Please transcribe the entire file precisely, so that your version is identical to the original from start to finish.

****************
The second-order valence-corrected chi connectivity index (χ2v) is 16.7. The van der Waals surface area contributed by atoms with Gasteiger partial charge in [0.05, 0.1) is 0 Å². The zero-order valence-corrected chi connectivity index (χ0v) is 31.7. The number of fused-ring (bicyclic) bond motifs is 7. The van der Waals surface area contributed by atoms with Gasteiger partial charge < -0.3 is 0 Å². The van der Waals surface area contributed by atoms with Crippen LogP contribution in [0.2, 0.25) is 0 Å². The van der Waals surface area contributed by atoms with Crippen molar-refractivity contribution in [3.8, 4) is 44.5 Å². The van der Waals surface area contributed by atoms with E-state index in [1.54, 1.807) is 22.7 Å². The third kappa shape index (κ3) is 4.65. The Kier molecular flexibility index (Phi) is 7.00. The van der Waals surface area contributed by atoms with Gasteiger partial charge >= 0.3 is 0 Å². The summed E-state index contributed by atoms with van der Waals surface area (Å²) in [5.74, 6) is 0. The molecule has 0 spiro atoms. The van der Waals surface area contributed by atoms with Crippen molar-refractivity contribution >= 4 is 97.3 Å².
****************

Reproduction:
The second-order valence-corrected chi connectivity index (χ2v) is 16.7. The van der Waals surface area contributed by atoms with Gasteiger partial charge in [0.05, 0.1) is 0 Å². The zero-order valence-corrected chi connectivity index (χ0v) is 31.7. The number of fused-ring (bicyclic) bond motifs is 7. The van der Waals surface area contributed by atoms with Gasteiger partial charge < -0.3 is 0 Å². The van der Waals surface area contributed by atoms with Crippen LogP contribution in [0.2, 0.25) is 0 Å². The van der Waals surface area contributed by atoms with Crippen molar-refractivity contribution in [3.8, 4) is 44.5 Å². The van der Waals surface area contributed by atoms with E-state index in [1.54, 1.807) is 22.7 Å². The third kappa shape index (κ3) is 4.65. The Kier molecular flexibility index (Phi) is 7.00. The van der Waals surface area contributed by atoms with Gasteiger partial charge >= 0.3 is 0 Å². The summed E-state index contributed by atoms with van der Waals surface area (Å²) in [5.74, 6) is 0. The molecule has 0 spiro atoms. The van der Waals surface area contributed by atoms with Crippen molar-refractivity contribution >= 4 is 97.3 Å².